CITY HALL — Chicago aldermen debated a ban on plastic grocery bags Tuesday, with some saying a ban is needed for the environment and others warning small businesses could suffer.
Ald. Joe Moreno (1st), lead sponsor of the proposed ban, said he was "very" confident of passage in a Health Committee vote now set for April 15.
"But I still have to work it," he added.
"This issue affects every single resident of the city," said Ald. George Cardenas (12th), chairman of the Health Committee, which held what he called a "subject-matter hearing" on the issue Tuesday.
Cardenas promised an April 15 vote on the matter, but urged Moreno to "strengthen the legislation" in the meantime.
Moreno said he was considering extending the compliance period upon passage from 60 days to several months.
That probably won't be enough to placate some opponents. Ald. Matthew O'Shea (19th) said he was concerned about a bag ban placing an "undue burden" on merchants in his Southwest Side ward, which could easily lose customers to nearby suburbs like Evergreen Park.
"Enough is enough," O'Shea said. "We need to leave our small businesses alone."
"It will certainly drive up costs for retailers that inevitably will be passed on to customers," said Tanya Triche, spokeswoman for the Illinois Retail Merchants Association.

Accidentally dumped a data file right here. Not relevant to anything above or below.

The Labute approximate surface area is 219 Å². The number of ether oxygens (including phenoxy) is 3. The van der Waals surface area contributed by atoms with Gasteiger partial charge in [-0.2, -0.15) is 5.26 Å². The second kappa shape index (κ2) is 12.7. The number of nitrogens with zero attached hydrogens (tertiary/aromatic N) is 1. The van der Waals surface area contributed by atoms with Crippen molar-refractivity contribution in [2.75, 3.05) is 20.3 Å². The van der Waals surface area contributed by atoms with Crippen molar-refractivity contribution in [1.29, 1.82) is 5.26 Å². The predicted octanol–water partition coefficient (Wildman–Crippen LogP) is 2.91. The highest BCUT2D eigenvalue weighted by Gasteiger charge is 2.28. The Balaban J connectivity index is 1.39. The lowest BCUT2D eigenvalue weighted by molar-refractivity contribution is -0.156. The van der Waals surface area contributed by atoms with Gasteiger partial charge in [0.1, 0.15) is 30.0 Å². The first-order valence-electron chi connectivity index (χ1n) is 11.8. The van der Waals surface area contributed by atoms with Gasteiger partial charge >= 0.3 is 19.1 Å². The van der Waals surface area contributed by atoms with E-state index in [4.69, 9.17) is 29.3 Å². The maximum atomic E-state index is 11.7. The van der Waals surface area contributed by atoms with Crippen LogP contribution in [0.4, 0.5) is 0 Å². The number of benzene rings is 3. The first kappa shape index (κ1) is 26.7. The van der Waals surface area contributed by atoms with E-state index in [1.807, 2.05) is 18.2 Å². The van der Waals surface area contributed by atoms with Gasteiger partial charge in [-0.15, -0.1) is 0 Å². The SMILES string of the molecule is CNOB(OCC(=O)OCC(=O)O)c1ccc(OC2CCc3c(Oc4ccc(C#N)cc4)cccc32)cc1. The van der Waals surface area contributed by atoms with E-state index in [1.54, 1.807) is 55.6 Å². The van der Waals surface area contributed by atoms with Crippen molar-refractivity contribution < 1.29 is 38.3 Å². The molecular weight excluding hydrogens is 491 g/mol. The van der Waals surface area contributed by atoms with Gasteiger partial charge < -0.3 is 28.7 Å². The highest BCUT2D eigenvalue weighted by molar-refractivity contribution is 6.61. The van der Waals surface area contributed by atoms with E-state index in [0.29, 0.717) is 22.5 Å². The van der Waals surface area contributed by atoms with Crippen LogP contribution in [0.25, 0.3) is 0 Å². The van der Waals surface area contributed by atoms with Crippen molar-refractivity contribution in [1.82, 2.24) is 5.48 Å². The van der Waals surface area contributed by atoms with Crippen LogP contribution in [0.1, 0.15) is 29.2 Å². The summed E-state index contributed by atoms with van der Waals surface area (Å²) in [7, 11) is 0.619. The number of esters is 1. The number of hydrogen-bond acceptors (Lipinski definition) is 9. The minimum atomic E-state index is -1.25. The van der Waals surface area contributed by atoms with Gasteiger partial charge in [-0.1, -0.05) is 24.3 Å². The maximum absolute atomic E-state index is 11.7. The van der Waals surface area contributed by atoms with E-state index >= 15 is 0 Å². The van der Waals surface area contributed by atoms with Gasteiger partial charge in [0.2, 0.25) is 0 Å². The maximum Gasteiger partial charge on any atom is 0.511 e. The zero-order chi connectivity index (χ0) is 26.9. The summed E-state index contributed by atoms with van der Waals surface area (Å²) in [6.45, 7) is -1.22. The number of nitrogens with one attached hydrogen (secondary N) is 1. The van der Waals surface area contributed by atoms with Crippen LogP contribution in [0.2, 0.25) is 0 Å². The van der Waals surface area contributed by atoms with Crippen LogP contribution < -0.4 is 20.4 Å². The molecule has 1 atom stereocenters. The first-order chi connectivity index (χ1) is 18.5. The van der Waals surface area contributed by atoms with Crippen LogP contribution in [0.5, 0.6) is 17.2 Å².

According to Triche, a plastic bag costs 3 cents, a paper bag 10 cents.
Triche pointed to Chicago's competitive market for supermarkets and the recent closing of Dominick's stores, a tactic that rankled some aldermen.
"I think you should be ashamed of yourself," Moreno said, adding that plastic bags had nothing to do with the Dominick's closings.
"Corporate America destroyed Dominick's," added Ald. Bob Fioretti (2nd).
According to Moreno, Chicagoans use 3 billion plastic grocery bags a year, or 500 per consumer. He said efforts to promote recycling of the bags had failed, with only 1.5 percent of them recycled statewide. He said the bags made for unsightly trash and a health risk.
"I think we need some kind of hammer, because the caring approach is not working," said Ald. Pat Dowell (3rd).
Moreno said he expected the measure to pass, even though Mayor Rahm Emanuel "hasn't taken a solid position on it one way or another."